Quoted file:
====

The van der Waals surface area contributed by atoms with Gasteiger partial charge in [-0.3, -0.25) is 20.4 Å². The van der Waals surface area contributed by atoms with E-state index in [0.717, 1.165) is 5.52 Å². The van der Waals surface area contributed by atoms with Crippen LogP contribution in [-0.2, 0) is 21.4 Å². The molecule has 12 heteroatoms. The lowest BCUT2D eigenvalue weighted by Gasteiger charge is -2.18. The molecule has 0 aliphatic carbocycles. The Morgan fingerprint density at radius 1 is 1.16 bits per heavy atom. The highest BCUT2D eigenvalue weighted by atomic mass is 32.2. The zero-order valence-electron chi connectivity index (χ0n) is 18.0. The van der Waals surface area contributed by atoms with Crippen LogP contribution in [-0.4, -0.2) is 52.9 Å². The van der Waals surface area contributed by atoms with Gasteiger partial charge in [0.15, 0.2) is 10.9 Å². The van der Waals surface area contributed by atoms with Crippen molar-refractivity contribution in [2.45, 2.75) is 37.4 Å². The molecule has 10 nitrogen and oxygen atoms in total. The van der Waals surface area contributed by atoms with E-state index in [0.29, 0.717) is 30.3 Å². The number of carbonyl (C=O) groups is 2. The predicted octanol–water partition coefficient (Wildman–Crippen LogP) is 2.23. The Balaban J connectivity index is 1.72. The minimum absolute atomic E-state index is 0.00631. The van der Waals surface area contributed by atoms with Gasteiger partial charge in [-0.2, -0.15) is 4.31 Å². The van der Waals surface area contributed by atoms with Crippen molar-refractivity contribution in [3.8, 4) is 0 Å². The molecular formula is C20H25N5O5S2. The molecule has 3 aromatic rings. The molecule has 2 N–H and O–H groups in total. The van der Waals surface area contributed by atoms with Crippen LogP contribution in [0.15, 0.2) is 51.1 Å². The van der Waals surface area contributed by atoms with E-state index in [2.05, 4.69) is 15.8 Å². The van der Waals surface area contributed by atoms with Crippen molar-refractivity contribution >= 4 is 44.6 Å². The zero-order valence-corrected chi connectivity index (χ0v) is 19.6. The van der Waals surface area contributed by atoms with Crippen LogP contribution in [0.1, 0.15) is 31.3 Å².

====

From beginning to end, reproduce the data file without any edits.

The van der Waals surface area contributed by atoms with Gasteiger partial charge in [-0.3, -0.25) is 20.4 Å². The van der Waals surface area contributed by atoms with E-state index in [0.717, 1.165) is 5.52 Å². The van der Waals surface area contributed by atoms with Crippen LogP contribution in [-0.2, 0) is 21.4 Å². The molecule has 12 heteroatoms. The lowest BCUT2D eigenvalue weighted by Gasteiger charge is -2.18. The molecule has 0 aliphatic carbocycles. The Morgan fingerprint density at radius 1 is 1.16 bits per heavy atom. The highest BCUT2D eigenvalue weighted by atomic mass is 32.2. The zero-order valence-electron chi connectivity index (χ0n) is 18.0. The van der Waals surface area contributed by atoms with Crippen LogP contribution in [-0.4, -0.2) is 52.9 Å². The van der Waals surface area contributed by atoms with Gasteiger partial charge in [0.15, 0.2) is 10.9 Å². The van der Waals surface area contributed by atoms with Crippen molar-refractivity contribution in [2.45, 2.75) is 37.4 Å². The molecule has 10 nitrogen and oxygen atoms in total. The van der Waals surface area contributed by atoms with E-state index in [0.29, 0.717) is 30.3 Å². The number of carbonyl (C=O) groups is 2. The predicted octanol–water partition coefficient (Wildman–Crippen LogP) is 2.23. The Balaban J connectivity index is 1.72. The minimum absolute atomic E-state index is 0.00631. The van der Waals surface area contributed by atoms with Gasteiger partial charge in [-0.2, -0.15) is 4.31 Å². The van der Waals surface area contributed by atoms with Crippen molar-refractivity contribution in [3.8, 4) is 0 Å². The molecular formula is C20H25N5O5S2. The molecule has 3 aromatic rings. The molecule has 2 N–H and O–H groups in total. The van der Waals surface area contributed by atoms with Crippen LogP contribution in [0.15, 0.2) is 51.1 Å². The van der Waals surface area contributed by atoms with E-state index in [2.05, 4.69) is 15.8 Å². The van der Waals surface area contributed by atoms with Crippen molar-refractivity contribution >= 4 is 44.6 Å². The zero-order valence-corrected chi connectivity index (χ0v) is 19.6. The van der Waals surface area contributed by atoms with Crippen LogP contribution in [0.1, 0.15) is 31.3 Å².